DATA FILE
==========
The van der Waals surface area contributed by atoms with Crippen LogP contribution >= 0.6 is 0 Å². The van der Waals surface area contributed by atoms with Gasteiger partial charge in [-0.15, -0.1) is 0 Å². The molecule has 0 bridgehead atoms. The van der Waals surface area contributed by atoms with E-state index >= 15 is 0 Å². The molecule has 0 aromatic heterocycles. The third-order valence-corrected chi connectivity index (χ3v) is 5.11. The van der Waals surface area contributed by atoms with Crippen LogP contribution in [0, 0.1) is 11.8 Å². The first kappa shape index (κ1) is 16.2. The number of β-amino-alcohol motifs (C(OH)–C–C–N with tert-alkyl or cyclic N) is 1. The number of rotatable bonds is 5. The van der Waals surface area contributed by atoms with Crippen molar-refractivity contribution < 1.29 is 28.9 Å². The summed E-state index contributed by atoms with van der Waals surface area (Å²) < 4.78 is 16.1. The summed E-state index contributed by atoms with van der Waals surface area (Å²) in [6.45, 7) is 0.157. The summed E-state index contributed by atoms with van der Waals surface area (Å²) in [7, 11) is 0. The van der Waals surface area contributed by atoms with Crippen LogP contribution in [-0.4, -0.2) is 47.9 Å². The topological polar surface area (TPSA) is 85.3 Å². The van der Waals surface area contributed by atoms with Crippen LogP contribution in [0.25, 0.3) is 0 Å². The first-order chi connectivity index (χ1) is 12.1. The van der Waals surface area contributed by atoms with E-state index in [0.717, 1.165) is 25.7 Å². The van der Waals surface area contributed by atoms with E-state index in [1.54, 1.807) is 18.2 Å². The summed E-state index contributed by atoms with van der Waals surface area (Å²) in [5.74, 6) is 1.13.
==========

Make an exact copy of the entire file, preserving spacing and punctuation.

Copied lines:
The van der Waals surface area contributed by atoms with Crippen LogP contribution >= 0.6 is 0 Å². The van der Waals surface area contributed by atoms with Gasteiger partial charge in [-0.15, -0.1) is 0 Å². The molecule has 0 bridgehead atoms. The van der Waals surface area contributed by atoms with E-state index >= 15 is 0 Å². The molecule has 0 aromatic heterocycles. The third-order valence-corrected chi connectivity index (χ3v) is 5.11. The van der Waals surface area contributed by atoms with Crippen LogP contribution in [0, 0.1) is 11.8 Å². The first kappa shape index (κ1) is 16.2. The number of β-amino-alcohol motifs (C(OH)–C–C–N with tert-alkyl or cyclic N) is 1. The number of rotatable bonds is 5. The van der Waals surface area contributed by atoms with Crippen molar-refractivity contribution < 1.29 is 28.9 Å². The summed E-state index contributed by atoms with van der Waals surface area (Å²) < 4.78 is 16.1. The summed E-state index contributed by atoms with van der Waals surface area (Å²) in [6.45, 7) is 0.157. The summed E-state index contributed by atoms with van der Waals surface area (Å²) in [7, 11) is 0. The van der Waals surface area contributed by atoms with Crippen LogP contribution in [-0.4, -0.2) is 47.9 Å². The topological polar surface area (TPSA) is 85.3 Å². The van der Waals surface area contributed by atoms with Crippen LogP contribution in [0.25, 0.3) is 0 Å². The first-order chi connectivity index (χ1) is 12.1. The van der Waals surface area contributed by atoms with E-state index in [0.717, 1.165) is 25.7 Å². The van der Waals surface area contributed by atoms with E-state index in [1.54, 1.807) is 18.2 Å². The summed E-state index contributed by atoms with van der Waals surface area (Å²) in [5.74, 6) is 1.13.